MAOY Silver: Starcom’s silver lining

With a new president at the top, the agency picked up a handful of new clients and continues to focus on content and data.

SMG Agency Photo

The only constant is change, and that’s certainly been true this year at Starcom Mediavest Group.

This year saw the departure of Bruce Neve, who had been CEO of the Canadian team since 2011, and Starcom president Alexandra Panousis promoted to the role. Anne Myers was also promoted, becoming COO at the shop, from her previous role as president of Mediavest.

In a note on the move, Iain Jacob, CEO, EMEA, at Starcom Mediavest called Panousis an “agent of positive change,” adding “I cannot think of a better person to build on the momentum that Bruce has started.”

The shop also grew in the Quebec market, folding the media operations of BCP into the agency there. That move followed a December 2014 merger between the media agencies’ creative arms, BCP and Publicis Canada.

However, just last month SMG lost the North American business for Mondelez, which moved to Aegis as part of a global split between the two agencies. That move takes effect at the start of 2016, and the staffing implications have not yet been made public. Mondelez spends an estimated $200 million a year on media in North America.

Yet in the midst of those changes, SMG picked up a handful of new clients, adding NAPA, King Digital Entertainment, Brown-Forman and Duracell to its roster. Jeff Thibodeau, SVP of digital media at SMG, says the agency has been focusing on how it can add value to clients rather than just pushing costs down.

“All the big agencies can deliver on costs – that’s table stakes now,” he says. “And with programmatic, costs are becoming democratized anyway. Our focus is on how we’re reshaping our media partners to add value. Whether it’s access to data or unique content partnerships, rather than negotiating another five or 10 cents off a CPM.”

The data side at SMG is being developed in part with the help of the agency’s global acquisition of demand-side platform Run, which Thibodeau says is slowly being integrated into the Canadian office.

Content at the agency is built out through Content@Scale, Starcom’s proprietary offering that gives clients live access to evergreen content through media partnerships.

To keep it all running smoothly, new CEO Panousis is focusing on differentiating at a staff level while making sure employees are happy. The agency participated in Starcom Mediavest’s global Pledge to Lead initiative, in which each staffer created a Vine talking about the agency and later watched as one video by the group. And rather than sending the upper management to California to meet with Facebook and Google, the company paid for 20 junior staffers to go and learn about the businesses first-hand. Panousis says those sorts of initiatives may seem small, but they show the management team is listening, add to the internal culture, and make for a better work environment overall.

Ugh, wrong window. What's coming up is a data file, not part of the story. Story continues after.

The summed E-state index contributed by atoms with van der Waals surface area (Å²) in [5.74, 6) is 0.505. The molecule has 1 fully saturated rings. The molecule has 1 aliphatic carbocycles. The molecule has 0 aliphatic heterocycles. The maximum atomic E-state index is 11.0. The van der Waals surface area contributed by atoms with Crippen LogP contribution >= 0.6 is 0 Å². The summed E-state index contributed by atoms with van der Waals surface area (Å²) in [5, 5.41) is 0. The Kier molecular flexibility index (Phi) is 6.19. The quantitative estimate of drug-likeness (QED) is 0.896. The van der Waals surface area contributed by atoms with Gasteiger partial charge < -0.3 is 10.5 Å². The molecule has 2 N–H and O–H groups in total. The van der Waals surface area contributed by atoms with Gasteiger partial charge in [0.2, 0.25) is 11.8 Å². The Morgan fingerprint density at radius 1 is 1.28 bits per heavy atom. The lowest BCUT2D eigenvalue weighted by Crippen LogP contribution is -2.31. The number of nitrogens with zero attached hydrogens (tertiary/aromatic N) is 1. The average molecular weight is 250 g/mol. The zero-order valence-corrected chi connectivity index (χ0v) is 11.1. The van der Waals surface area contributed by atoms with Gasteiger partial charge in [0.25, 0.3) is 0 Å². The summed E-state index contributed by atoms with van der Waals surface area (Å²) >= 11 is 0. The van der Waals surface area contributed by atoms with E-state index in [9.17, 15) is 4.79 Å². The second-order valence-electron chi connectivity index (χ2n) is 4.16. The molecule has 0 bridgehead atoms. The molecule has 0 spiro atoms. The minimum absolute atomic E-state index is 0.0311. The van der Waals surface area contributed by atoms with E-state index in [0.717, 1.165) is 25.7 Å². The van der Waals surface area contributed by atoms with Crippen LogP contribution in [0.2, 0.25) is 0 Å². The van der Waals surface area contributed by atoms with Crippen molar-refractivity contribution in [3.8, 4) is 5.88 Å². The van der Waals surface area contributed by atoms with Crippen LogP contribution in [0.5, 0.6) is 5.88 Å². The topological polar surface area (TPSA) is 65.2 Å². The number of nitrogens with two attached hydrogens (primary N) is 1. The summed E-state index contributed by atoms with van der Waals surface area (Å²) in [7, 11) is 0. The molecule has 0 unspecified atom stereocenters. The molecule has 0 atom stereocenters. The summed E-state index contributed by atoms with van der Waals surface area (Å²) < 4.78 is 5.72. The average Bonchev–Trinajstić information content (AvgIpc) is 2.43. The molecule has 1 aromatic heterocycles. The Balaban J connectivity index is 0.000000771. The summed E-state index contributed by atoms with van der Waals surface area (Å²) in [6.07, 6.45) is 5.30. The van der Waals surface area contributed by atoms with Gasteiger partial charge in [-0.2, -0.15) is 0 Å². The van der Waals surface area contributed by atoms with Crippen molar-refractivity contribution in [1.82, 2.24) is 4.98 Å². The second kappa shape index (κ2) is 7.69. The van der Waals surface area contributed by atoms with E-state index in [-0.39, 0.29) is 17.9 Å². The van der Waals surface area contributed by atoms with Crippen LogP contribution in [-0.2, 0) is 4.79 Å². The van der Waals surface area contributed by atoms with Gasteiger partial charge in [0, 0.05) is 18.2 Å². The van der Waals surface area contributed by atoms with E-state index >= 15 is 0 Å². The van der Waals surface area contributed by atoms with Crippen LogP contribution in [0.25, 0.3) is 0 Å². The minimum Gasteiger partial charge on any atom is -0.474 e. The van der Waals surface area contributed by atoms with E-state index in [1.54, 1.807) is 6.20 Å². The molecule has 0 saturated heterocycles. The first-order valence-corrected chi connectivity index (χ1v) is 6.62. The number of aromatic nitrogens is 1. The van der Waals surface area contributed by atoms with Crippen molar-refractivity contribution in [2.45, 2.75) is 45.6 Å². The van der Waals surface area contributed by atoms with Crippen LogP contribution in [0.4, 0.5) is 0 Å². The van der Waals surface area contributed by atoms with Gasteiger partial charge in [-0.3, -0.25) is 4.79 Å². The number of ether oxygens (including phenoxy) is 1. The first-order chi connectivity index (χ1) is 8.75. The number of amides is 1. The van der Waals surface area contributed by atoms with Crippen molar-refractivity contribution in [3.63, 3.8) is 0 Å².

On the other end of lifestyle enhancers, like weekly yoga and board games, is a two-day mandatory programmatic seminar taught by Thibodeau along with a group trip to Google, with an accompanying quiz. Panousis says the initiatives are all about helping staff to enjoy their jobs, while also training in tough areas.

Increasingly, Panousis says she sees a need for people that force the team to think and act in different ways, calling for more “southpaws” that push the limits.

Though the pace of industry change shows no sign of slowing in 2016, Panousis says the lack of a playbook for the media industry is what keeps the team excited and challenged.

New business
NAPA, King Digital Entertainment, Brown-Forman, Duracell.

Key hires
Laurie Ashton, account director; Andrea Miliauskas, strategy director; Avishag Regev, digital director; Janet Thompson, VP group account director.

Staff
160

Cases

Kellogg's Rice Krispies'

Kellogg’s Rice Krispies’ “#TreatsForToys” campaign videos were placed around holiday baking-related content on publishers’ sites.

 

The Mondelez

The Mondelez “#RUReady” campaign put a spotlight on hockey fans and their rarely seen rituals.

 The Foundation Fighting Blindness blurred screens and blackened copy to give the feeling of blindness.

The Foundation Fighting Blindness blurred screens and blackened copy to give the feeling of blindness.